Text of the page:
Undoubtedly, the Autobiography of Benjamin Franklin is riddled with faults. It is very muddled, particularly towards the end. It was not written in a continuous stretch, but rather pasted together out of separate fragments that were written years apart from one another; often, the author could not remember what he had even written in the previous sections. The work often takes an arrogant, condescending tone, yet it praises the virtue of humility. And perhaps most egregious of all, the part of Ben's life with the most historical significance--the American Revolution--is entirely omitted from the work. There is no real mention of events after 1760, 15 years before the outbreak of war. At that year the Autobiography simply stops.
A natural questions to ask, then, is, "Why are we still reading this tangled, sometimes difficult and frequently esoteric work over 200 years after it was written?" There are several reasons, one of which is because it establishes in literary form the first example of the fulfillment of the American Dream. Franklin demonstrates the possibilities of life in the New World through his own rise from the lower middle class as a youth to one of the most admired men in the world as an adult. Furthermore, he asserts that he achieved his success through a solid work ethic. He proved that even undistinguished persons in Boston can, through industry, become great figures of importance in America. When we think of the American Dream today--the ability to rise from rags to riches through hard work--we are usually thinking of the model set forth by Franklin in this autobiography.
A second reason why the Autobiography remains a classic is for historical reasons. The work was one of the premier autobiographies in the English language. While they abound today in Barnes and Nobles all over the world, the autobiography as a literary form had not emerged at the time Franklin lived, at least not in non-religious format. His autobiography defined a secular literary tradition; he established the autobiography as a work that is meant to not only tell about a person's own life but also to educate the reader in ways to better live life. This format has been modified throughout American history, but it is safe to say that such classics as Frederick Douglass' Narrative and Henry Adams' The Education of Henry Adams owe much of their style and format to the tradition established by Franklin. Part Two of the Autobiography, complete with its list of virtues and ways in which one can achieve them, has influenced millions of readers over the last two centuries. It also helped spawn the genre of the mainstream self-help book.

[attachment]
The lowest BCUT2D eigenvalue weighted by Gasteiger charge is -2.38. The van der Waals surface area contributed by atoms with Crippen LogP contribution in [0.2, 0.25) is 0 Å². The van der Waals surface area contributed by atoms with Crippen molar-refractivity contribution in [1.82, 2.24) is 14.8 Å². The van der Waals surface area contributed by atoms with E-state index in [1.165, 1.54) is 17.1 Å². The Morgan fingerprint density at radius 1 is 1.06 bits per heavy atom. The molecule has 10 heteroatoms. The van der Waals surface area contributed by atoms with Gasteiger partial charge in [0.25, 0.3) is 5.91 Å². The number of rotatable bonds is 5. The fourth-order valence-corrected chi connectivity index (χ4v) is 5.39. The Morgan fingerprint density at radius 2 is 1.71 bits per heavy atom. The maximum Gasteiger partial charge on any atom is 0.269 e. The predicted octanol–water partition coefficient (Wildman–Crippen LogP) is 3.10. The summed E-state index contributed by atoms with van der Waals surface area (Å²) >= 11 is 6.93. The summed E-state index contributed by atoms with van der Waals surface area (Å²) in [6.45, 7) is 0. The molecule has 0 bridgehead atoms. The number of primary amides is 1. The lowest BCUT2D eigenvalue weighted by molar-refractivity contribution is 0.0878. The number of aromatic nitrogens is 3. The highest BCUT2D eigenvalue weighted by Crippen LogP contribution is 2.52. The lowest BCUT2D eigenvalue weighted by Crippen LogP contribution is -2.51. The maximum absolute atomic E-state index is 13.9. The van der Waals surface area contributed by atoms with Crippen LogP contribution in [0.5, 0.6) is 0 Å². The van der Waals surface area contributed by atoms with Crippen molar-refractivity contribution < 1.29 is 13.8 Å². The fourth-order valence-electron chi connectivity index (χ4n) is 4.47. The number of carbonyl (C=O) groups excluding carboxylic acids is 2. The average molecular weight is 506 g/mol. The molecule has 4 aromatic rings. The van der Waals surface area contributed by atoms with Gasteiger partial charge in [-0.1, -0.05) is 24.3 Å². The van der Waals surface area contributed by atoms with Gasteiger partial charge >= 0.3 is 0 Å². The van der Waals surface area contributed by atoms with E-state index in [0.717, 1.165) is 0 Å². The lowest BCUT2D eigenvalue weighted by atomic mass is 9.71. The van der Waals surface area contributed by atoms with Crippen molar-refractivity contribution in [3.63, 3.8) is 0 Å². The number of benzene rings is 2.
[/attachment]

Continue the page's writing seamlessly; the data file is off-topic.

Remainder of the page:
Also, the Autobiography tells us today what life was like in 18th century America. Naturally, the story is told from the perspective of only one person, but in an age when literacy was low and writing not widespread, any surviving documents are of value to historians who wish to learn how people lived from day to day. Specifics of life in colonial America abound in the book, and this is invaluable information to anyone wishing to learn more about that time period. Of course, one must always keep in mind that life for Franklin was not like life for everyone else; he represents only one person out of many thousands.
Franklin's Autobiography is also a reflection of 18th century idealism. Often called the Age of Reason, the 18th century was the age of men such as John Locke and Isaac Newton. Intellectualism flourished along with scientific inventions and advances in political thought. Many people held to the optimistic belief that man could be perfected through scientific and political progress. Franklin ascribes to these beliefs partially, and Part Two of the Autobiography shows him trying to live them out.
Perhaps the Autobiography has most endured because, despite its muddled nature, it is the preeminent work that mythologizes a hero of the American Revolution. Franklin is often introduced to elementary school children as a Renaissance man, someone who seemed to master all fields of knowledge--he was, among other things, scientist, inventor, statesman and writer. The Autobiography is the only enduring token that enshrines all the facets of his diverse nature; it presents Americans today with a great hero from the past who helped establish the tradition of the American Dream. Numerous critics have often called Franklin the "first American"; his autobiography provides a good example of why.
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